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Sexual and urinary dysfunction following rectal dissection compared with segmental colectomy

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Abstract Introduction 

The aim of this study was to assess the impact of nerve sparing surgery and major abdominal surgery on sexual and urinary function in men and women with colorectal cancer undergoing rectal dissection and segmental colectomy. Method 

Forty-eight patients (group A: 22 males, 26 females; median age 55 years) undergoing rectal dissection were compared with 24 having segmental colectomy (group B: 12 male, 12 female; median age 55 years). Preoperative data were also compared with age- and gender-matched controls (group C). Results 

More patients after rectal dissection vs segmental colectomy had urinary tract infections [15 (31%) vs 3 (17.5%), P = 0.04]. At 37 months, urinary dysfunction after rectal excision was seen in 29 (60%; 20 men) vs nine (37.5%; eight men) after segmental colectomy. Postoperative urinary symptoms were significant in group A, but not in group B (pre: vs post; groups A and B: poor stream – 13%vs 38%, P = 0.001 and 21%vs 21%, P = NS; incontinence – 4.2%vs 17%, P = 0.008 and 8%vs 8%, P = NS; hesitancy – 13%vs 35%, P = 0.034 and 17%vs 21%, P = NS). Sexual health was worse after rectal excision compared with segmental colectomy (men – 62.5%, women – 25%vs 44% of men) respectively. Erectile dysfunction was the chief cause (rectal excision – 50%vs segmental colectomy – 33%). After rectal excision, 6% of women had dyspareunia and 19% reported reduced orgasm but none after segmental colectomy. Conclusion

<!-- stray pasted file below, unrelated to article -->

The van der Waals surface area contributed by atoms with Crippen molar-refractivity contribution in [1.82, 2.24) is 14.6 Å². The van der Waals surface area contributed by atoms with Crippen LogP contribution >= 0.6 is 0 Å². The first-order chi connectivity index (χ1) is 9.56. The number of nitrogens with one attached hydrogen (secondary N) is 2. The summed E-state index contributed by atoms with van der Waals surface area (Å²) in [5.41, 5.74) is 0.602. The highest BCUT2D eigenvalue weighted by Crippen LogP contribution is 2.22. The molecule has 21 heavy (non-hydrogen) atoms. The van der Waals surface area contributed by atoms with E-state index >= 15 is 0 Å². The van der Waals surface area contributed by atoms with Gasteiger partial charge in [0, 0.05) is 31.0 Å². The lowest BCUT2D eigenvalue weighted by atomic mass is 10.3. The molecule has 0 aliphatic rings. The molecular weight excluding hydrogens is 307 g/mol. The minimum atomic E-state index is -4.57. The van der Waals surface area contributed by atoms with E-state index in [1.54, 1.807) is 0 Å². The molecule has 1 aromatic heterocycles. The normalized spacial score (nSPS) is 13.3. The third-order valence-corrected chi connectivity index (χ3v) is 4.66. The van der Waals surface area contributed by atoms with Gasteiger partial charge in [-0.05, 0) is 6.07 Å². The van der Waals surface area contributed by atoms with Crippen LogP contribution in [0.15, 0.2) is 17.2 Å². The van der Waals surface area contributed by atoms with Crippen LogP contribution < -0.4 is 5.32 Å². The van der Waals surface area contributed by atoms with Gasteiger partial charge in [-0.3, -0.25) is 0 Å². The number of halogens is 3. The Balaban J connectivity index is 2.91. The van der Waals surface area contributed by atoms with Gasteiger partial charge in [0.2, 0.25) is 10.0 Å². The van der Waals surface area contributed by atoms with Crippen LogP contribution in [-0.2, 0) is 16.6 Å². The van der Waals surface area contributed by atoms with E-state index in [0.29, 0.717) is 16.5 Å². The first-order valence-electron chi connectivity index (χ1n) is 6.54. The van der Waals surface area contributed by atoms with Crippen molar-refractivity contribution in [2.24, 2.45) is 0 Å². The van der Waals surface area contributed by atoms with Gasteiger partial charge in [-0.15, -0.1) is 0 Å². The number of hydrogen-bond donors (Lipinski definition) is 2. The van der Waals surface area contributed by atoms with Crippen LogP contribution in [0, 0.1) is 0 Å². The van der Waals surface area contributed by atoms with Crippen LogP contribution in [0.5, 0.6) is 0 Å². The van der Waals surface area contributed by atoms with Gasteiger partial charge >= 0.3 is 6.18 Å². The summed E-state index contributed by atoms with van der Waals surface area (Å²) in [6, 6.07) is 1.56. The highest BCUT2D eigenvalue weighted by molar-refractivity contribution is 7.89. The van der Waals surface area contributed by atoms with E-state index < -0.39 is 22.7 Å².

More men than women had urinary and sexual impairment after rectal excision than after segmental colectomy. Its aetiology is multifactorial.
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Keywords: Pelvic dissection; dyspareunia; impotence; orgasm

Document Type: Research Article

Publication date: 2008-09-01

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